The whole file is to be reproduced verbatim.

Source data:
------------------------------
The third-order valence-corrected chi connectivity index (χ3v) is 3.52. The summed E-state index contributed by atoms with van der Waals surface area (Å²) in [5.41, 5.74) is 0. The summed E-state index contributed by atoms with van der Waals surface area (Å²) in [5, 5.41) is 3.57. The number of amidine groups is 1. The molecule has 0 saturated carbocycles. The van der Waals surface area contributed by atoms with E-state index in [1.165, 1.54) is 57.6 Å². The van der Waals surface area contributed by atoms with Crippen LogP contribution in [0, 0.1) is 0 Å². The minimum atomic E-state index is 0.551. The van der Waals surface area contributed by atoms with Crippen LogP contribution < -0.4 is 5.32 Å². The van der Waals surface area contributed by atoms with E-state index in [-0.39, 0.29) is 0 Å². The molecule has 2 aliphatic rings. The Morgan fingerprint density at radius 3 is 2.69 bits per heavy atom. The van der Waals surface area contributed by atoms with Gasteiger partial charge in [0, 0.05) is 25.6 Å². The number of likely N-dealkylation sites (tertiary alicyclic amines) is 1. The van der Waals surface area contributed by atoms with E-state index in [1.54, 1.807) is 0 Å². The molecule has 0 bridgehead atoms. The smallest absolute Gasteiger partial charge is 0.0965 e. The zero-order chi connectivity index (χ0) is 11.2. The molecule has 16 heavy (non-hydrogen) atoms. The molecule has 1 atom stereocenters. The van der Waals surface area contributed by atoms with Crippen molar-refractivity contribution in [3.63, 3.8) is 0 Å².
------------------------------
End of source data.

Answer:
The third-order valence-corrected chi connectivity index (χ3v) is 3.52. The summed E-state index contributed by atoms with van der Waals surface area (Å²) in [5.41, 5.74) is 0. The summed E-state index contributed by atoms with van der Waals surface area (Å²) in [5, 5.41) is 3.57. The number of amidine groups is 1. The molecule has 0 saturated carbocycles. The van der Waals surface area contributed by atoms with E-state index in [1.165, 1.54) is 57.6 Å². The van der Waals surface area contributed by atoms with Crippen LogP contribution in [0, 0.1) is 0 Å². The minimum atomic E-state index is 0.551. The van der Waals surface area contributed by atoms with Crippen LogP contribution < -0.4 is 5.32 Å². The van der Waals surface area contributed by atoms with E-state index in [-0.39, 0.29) is 0 Å². The molecule has 2 aliphatic rings. The Morgan fingerprint density at radius 3 is 2.69 bits per heavy atom. The van der Waals surface area contributed by atoms with Gasteiger partial charge in [0, 0.05) is 25.6 Å². The number of likely N-dealkylation sites (tertiary alicyclic amines) is 1. The van der Waals surface area contributed by atoms with E-state index in [1.54, 1.807) is 0 Å². The molecule has 0 bridgehead atoms. The smallest absolute Gasteiger partial charge is 0.0965 e. The zero-order chi connectivity index (χ0) is 11.2. The molecule has 16 heavy (non-hydrogen) atoms. The molecule has 1 atom stereocenters. The van der Waals surface area contributed by atoms with Crippen molar-refractivity contribution in [3.63, 3.8) is 0 Å².